Jump to the end of Roy’s epic journey. Along the way he battled crazed lab monkeys. He defeated space pirates. He saved humanity. But the real journey doesn’t end there. At the end of Roy’s odyssey he realizes the emptiness of how he has lived. It’s like Christmas happened, you got everything you wanted, and you still feel empty. //

He realizes how he has been shaped by a world of violence and disconnection. He regrets the shell he created to protect him from his role in the ravages of Empire, its isolation, fear, and necessary complacency. He realizes his real journey wasn’t out to a star. That part’s done. Even though he’s stranded, now he has to get home where he can practice the love he has discovered.

As Roy leaps toward a spacecraft that might get him home, he says: The strange distant worlds “were beautiful, magnificent, full of awe and wonder. But beneath their sublime surfaces there was nothing. No love or hate. No light or dark…. I am looking for the day,” he says, “when my solitude ends, and I am home.”


This is why we return to the same Gospel stories year after year, as we have in this morning’s lectionary reading from Matthew (2:1-12). We get to relive the journey into night and re-commit to a new way home. I thought of the Magi as I watched the film. Their world in chaos, and ours. Their hard journey into night, and ours. Their hunger to feel something real and divine, and ours. As we do every year we traveled with the Magi into the liminal space of Advent, between “a here” and “a there,” right through Christmas, and now back home to start the liturgical cycle again.

The Magi must have experienced internal turmoil through the journey. Why would you follow a star if you weren’t searching for something?

The decision to go back home, by another way, is a choice to live another way now that we have seen the miracle of Love. Like the Magi. Like our astronaut. Like us.

But we have to choose to take that alternate path of Love home.

And so we celebrate three discontented Magi who venture through the dark of night, following what may have been a comet, to bring the baby Jesus gifts of gold, incense, and precious oils, none of which a baby really needs.

Unlike Luke’s focus on Jesus’ birth, Matthew’s focus is on the relationship between Herod, representing empire, and Jesus, who represents resistance to empire. It is through such resistance to human will, greed and materialism that Jesus offers us hope. //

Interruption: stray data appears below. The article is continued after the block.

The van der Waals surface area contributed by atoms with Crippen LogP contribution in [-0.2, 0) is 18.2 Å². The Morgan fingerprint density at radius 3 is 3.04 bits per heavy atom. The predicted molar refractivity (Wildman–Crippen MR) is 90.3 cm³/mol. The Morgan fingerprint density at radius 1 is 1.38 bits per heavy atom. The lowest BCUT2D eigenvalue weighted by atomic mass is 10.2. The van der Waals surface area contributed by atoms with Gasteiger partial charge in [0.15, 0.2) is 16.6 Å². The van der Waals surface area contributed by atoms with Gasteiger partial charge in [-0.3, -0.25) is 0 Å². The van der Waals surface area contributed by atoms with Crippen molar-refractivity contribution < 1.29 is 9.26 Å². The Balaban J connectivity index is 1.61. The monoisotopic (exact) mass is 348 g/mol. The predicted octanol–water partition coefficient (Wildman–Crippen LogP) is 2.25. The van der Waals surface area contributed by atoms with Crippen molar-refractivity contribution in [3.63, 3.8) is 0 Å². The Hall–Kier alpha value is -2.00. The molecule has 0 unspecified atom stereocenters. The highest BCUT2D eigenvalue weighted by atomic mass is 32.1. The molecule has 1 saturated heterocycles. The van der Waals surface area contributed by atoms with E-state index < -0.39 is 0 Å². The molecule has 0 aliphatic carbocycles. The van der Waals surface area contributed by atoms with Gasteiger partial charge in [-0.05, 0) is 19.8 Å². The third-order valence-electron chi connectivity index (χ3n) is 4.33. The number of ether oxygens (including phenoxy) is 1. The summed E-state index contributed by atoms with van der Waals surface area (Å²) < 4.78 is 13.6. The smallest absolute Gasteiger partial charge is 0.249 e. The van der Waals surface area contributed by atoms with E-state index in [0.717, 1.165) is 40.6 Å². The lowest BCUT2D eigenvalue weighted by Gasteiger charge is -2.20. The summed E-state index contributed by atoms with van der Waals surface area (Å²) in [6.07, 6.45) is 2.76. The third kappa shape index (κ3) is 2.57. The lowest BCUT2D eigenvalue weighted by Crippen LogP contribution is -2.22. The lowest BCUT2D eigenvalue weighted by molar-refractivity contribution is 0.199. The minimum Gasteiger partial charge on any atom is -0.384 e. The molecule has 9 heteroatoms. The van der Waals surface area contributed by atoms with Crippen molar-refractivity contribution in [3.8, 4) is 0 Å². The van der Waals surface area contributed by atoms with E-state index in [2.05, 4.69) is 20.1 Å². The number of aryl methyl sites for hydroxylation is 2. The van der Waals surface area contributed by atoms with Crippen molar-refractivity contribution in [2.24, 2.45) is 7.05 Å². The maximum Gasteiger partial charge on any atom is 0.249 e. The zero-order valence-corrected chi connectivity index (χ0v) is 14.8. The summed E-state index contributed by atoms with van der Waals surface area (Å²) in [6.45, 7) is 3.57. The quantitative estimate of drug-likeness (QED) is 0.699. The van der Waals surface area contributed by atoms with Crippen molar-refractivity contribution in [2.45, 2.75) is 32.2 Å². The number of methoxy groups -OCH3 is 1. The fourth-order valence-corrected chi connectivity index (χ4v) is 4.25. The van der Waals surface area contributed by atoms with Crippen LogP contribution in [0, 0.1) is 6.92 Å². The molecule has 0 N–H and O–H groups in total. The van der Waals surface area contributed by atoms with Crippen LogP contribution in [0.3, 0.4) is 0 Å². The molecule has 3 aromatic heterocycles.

Herod, historically, was a tyrant. He oppressed his own people with taxes to fund grandiose building projects, including a rebuilt temple that exceeded Solomon’s. He instituted what today would be called a police-state with loyalty oaths, surveillance, informers, secret police. He imprisoned and tortured dissenters. Matthew 2 comes to life when we imagine what Herod might say to us today:

But I did it all for you!

To rebuild the temple.

To keep us safe.

To prevent Russia, I mean Rome, from killing us all.

(or are we Rome?)

I did it for you! Says Herod.

To bring jobs home

To help the economy grow.

To Make Israel Great Again!


The story of Epiphany is the story of today. It is the age old story repeated again and again, of resistance in the context of fear, of hope in an atmosphere of oppression, of love winning against hate. In our lives this resistance takes the form of remembering who we are and to where our Christian vows point.

As Howard Thurman writes in “Now the work of Christmas begins,” this is the story of Epiphany that repeats every year:

The angels have simmered down.

The star is gone.

The magi have done the right thing and headed home.

It is the season of Epiphany, in which it is up to us

to find the lost and heal the broken,
to feed the hungry and free the prisoner,
to rebuild this nation and bring peace to this world.

It is the story, repeated year after year, in which we can choose to return the same as we left or to go home by another route.

At the end of Ad Astra we see Roy back on Earth. He has gone home by another way. He allowed himself to be changed by his journey to the star. He repeats his mantra affirming he is “steady and calm, active and engaged,” except now, he also realizes that the vulnerabilities he once sought to avoid as distractions are the very point of the journey:

“I’m steady, calm,” he says. “I am active and engaged. I’m aware of my surroundings and those in my immediate sphere. I’m attentive. I’m focused on the essentials, to the exclusion of all else. I’m unsure of the future, but I’m not concerned. I will rely on those closest to me, and I will share their burdens, as they share mine. I will live and love.”

Let us pray:

Let us never forget to be amazed by stars.

We gather on the brink of a new year

Letting go of what has been

Open and hopeful for what may come

Renewed, restored, ready

To live Life fully anew

Let us be amazed.

Let us search for new life and hope in our midst.

Let us nurture creativity in every form.

Let us be reminded that new insights of the universe are always being made.

In this New Year, let us be amazed.

Delivered at All Souls Church, Okinawa, Japan